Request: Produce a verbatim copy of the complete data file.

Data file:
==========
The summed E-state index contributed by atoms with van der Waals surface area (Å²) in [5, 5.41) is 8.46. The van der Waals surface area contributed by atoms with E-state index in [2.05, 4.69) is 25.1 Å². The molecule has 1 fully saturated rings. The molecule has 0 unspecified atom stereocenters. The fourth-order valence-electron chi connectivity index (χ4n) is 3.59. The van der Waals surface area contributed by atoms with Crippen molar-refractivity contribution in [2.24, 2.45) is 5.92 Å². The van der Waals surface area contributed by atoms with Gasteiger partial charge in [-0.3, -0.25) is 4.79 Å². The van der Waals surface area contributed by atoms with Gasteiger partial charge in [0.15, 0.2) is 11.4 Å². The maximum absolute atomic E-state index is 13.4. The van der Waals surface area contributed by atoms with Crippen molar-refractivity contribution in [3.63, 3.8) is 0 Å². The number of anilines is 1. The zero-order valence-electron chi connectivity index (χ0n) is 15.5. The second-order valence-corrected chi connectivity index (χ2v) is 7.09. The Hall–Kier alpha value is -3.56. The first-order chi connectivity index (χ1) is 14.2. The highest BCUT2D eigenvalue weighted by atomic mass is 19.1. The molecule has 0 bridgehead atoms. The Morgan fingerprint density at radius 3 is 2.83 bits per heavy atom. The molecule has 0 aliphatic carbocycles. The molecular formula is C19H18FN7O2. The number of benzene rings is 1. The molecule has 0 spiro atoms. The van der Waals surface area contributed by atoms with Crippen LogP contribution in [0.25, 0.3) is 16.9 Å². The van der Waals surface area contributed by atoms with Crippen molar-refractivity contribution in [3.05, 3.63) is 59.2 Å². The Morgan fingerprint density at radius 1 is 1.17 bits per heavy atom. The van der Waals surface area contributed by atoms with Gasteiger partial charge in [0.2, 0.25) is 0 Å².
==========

The summed E-state index contributed by atoms with van der Waals surface area (Å²) in [5, 5.41) is 8.46. The van der Waals surface area contributed by atoms with E-state index in [2.05, 4.69) is 25.1 Å². The molecule has 1 fully saturated rings. The molecule has 0 unspecified atom stereocenters. The fourth-order valence-electron chi connectivity index (χ4n) is 3.59. The van der Waals surface area contributed by atoms with Crippen molar-refractivity contribution in [2.24, 2.45) is 5.92 Å². The van der Waals surface area contributed by atoms with Gasteiger partial charge in [-0.3, -0.25) is 4.79 Å². The van der Waals surface area contributed by atoms with Gasteiger partial charge in [0.15, 0.2) is 11.4 Å². The maximum absolute atomic E-state index is 13.4. The van der Waals surface area contributed by atoms with Crippen molar-refractivity contribution in [3.63, 3.8) is 0 Å². The number of anilines is 1. The zero-order valence-electron chi connectivity index (χ0n) is 15.5. The second-order valence-corrected chi connectivity index (χ2v) is 7.09. The Hall–Kier alpha value is -3.56. The first-order chi connectivity index (χ1) is 14.2. The highest BCUT2D eigenvalue weighted by atomic mass is 19.1. The molecule has 0 bridgehead atoms. The Morgan fingerprint density at radius 3 is 2.83 bits per heavy atom. The molecule has 0 aliphatic carbocycles. The molecular formula is C19H18FN7O2. The number of benzene rings is 1. The molecule has 0 spiro atoms. The van der Waals surface area contributed by atoms with Crippen LogP contribution in [0.25, 0.3) is 16.9 Å². The van der Waals surface area contributed by atoms with Crippen molar-refractivity contribution in [3.05, 3.63) is 59.2 Å². The Morgan fingerprint density at radius 1 is 1.17 bits per heavy atom. The van der Waals surface area contributed by atoms with Gasteiger partial charge in [0.2, 0.25) is 0 Å².